Two (or three or more) wrongs don’t make a right. But could this Russian action – undertaken without any attempt to obtain a UN mandate – be a watershed moment for international law? Is the existing order sufficiently broken that reforms could be tried to make a reality of the rhetorical “rules-based international system”? Given the veto, the deepening schism between the Security Council’s ‘Western’ and ‘Eastern’ permanent members, and the belief among each of them that militarism is a legitimate tool of foreign policy, this seems unlikely in the short term. Russia aside, China seems to nurture violent ambitions towards Taiwan and I have written elsewhere about how the UK and US have together recently sought to remove or rewrite the critical legal distinctions between war and peace on which the UN Charter depends.
It is imperative, however, that we do keep in our minds the importance of the United Nations in holding Russia to account for its actions in Ukraine. That may be through the condemnation of the General Assembly, the investigations of the Human Rights Council, or the eventual verdicts of the International Court of Justice and International Criminal Court. But multilateralism, international cooperation and institutions of justice must be used, seen to be respected and thereby strengthened. Yes, they should have been applied far more effectively in response to the invasion of Iraq and the war in Syria – perhaps they still can to Bush, Blair, Assad and others – but using them now can still help to reassert multilateralism, strengthen international justice and make future and ongoing occupations, including of Palestine and Western Sahara, far more costly.
From selective empathy to common humanity
If Ukraine reminds us to be less selective in our geopolitics and international justice, it should also be a noisy wake-up call for our common humanity in the way that we respond to the victims of armed conflict and aggression. For once, there is wide recognition that the victims of a conflict are caught up in brutal events beyond their control and deserve our urgent support and shelter.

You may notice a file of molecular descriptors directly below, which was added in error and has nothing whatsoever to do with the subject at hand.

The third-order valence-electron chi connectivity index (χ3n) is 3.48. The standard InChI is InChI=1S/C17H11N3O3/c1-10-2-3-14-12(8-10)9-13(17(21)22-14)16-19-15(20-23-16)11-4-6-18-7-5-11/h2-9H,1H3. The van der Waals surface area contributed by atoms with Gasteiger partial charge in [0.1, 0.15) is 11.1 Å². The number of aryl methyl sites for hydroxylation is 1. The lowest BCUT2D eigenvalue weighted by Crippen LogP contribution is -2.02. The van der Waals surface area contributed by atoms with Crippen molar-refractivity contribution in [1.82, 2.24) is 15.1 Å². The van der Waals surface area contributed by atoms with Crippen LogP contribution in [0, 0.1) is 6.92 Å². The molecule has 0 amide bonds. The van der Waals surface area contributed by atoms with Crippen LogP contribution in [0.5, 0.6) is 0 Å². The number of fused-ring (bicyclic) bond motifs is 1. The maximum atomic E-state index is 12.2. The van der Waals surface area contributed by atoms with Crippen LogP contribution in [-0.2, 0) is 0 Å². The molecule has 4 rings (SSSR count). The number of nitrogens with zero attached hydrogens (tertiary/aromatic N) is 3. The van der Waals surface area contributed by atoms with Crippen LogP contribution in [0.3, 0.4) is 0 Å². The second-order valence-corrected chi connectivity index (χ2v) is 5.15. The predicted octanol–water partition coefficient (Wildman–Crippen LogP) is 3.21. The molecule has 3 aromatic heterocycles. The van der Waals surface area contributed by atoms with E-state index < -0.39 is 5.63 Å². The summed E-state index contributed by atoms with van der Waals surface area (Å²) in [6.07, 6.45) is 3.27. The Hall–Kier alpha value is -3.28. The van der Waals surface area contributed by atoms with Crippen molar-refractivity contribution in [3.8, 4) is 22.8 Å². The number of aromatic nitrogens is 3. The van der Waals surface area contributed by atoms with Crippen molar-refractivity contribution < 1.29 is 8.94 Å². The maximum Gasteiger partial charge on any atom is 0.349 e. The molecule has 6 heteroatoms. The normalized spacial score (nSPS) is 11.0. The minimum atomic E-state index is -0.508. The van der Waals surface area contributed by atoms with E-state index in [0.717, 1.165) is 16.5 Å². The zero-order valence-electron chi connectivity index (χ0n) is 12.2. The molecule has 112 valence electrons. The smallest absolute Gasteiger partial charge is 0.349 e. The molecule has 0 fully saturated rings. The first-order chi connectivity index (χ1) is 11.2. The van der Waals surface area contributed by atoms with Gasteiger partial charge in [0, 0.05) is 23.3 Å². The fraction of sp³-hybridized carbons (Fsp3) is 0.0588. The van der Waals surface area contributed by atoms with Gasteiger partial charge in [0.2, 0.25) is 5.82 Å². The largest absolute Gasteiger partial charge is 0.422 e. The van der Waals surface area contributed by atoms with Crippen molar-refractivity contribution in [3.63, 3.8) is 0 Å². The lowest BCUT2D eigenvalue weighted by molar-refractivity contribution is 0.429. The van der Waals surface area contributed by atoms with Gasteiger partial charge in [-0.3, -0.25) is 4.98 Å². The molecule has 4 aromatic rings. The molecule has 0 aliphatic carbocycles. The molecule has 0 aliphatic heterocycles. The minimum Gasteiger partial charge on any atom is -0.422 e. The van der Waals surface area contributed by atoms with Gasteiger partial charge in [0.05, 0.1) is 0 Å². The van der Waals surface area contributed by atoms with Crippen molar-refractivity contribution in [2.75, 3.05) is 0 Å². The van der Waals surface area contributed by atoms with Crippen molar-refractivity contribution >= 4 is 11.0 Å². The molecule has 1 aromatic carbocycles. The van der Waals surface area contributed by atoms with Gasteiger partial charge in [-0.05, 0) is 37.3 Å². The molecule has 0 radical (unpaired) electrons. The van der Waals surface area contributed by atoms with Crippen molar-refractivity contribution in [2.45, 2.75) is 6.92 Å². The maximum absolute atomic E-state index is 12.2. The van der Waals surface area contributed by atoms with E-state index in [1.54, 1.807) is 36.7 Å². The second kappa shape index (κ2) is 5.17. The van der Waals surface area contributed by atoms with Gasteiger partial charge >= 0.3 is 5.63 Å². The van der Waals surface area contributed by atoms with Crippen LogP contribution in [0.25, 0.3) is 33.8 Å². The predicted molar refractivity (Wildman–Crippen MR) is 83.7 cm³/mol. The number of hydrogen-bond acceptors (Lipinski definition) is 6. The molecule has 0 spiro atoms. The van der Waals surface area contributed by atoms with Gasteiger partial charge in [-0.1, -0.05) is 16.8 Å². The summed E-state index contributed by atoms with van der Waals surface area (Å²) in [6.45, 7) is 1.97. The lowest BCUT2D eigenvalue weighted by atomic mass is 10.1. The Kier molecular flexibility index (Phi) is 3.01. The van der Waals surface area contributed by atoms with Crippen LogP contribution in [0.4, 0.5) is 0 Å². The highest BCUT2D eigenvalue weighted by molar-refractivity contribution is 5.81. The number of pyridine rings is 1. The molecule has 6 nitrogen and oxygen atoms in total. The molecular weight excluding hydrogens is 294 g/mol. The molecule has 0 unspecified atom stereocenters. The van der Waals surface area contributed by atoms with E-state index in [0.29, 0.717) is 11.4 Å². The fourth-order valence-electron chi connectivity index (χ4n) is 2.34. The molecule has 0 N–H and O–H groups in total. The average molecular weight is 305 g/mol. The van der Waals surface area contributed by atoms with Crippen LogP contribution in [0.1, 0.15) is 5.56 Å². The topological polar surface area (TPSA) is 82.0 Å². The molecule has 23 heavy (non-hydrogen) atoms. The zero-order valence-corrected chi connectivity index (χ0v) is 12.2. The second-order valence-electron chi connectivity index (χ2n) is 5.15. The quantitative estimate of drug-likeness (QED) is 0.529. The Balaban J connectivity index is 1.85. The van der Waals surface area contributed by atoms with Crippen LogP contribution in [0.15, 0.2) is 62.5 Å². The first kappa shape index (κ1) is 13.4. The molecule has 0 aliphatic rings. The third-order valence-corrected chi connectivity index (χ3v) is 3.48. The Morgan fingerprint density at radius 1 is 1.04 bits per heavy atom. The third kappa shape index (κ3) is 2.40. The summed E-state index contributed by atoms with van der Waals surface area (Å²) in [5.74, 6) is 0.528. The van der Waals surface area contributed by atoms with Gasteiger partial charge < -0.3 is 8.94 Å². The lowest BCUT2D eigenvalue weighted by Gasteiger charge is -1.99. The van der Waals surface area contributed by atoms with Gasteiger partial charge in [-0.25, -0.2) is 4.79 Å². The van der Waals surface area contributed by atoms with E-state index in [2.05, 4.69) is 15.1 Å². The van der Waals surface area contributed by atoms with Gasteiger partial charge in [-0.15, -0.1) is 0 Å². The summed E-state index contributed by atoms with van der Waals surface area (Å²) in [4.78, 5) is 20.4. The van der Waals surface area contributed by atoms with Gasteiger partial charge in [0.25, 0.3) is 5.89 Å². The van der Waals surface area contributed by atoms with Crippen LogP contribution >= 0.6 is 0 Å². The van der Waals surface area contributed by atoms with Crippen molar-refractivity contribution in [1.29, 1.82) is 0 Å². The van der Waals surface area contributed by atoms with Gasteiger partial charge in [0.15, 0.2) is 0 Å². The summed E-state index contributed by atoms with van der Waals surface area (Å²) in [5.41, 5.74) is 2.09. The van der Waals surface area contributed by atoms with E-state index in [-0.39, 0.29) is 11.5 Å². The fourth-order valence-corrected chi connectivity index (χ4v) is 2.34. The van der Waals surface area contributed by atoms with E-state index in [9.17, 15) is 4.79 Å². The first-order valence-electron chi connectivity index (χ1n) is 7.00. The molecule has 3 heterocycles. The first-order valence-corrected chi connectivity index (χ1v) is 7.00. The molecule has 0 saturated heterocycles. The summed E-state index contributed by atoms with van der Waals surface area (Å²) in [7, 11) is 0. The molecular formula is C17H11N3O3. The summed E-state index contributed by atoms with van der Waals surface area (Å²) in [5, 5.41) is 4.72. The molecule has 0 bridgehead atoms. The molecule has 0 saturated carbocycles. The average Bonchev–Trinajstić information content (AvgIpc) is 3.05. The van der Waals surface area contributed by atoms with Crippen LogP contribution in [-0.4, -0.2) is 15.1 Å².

It is perhaps natural to temper the heart-break of ordinary lives and families torn apart by shelling with heart-warming stories of the European Union opening its gates to any Ukrainians who seek asylum, of Poles, Slovaks and Hungarians opening their homes. Yet this is the EU that weeks ago was mobilising its security forces to prevent Afghans, Iraqis and Syrians from crossing the Belarussian border. It was prepared to let non-white children freeze to death in the forest. These are the Central European countries that refused to share any of the burden and benefits of accommodating the million desperate Muslims who surged out of Syria and Turkey in 2015-16. The many reports of black and brown residents of Ukraine denied entry to EU states, pulled off trains or harassed by border guards suggest this remains a very selective empathy rooted in racism.
As for the UK, sections of whose ruling party and media have sought to shrug off or legitimise the drowning of migrants seeking passage across the English Channel, it seems the lack of empathy or common humanity remains remarkably consistent from crises old to new. The government has actively sought to discourage and delay issuing any visas or safe passage arrangements for fleeing Ukrainians until it can determine a scheme to funnel them into low-paid jobs abandoned by EU workers. This shames us.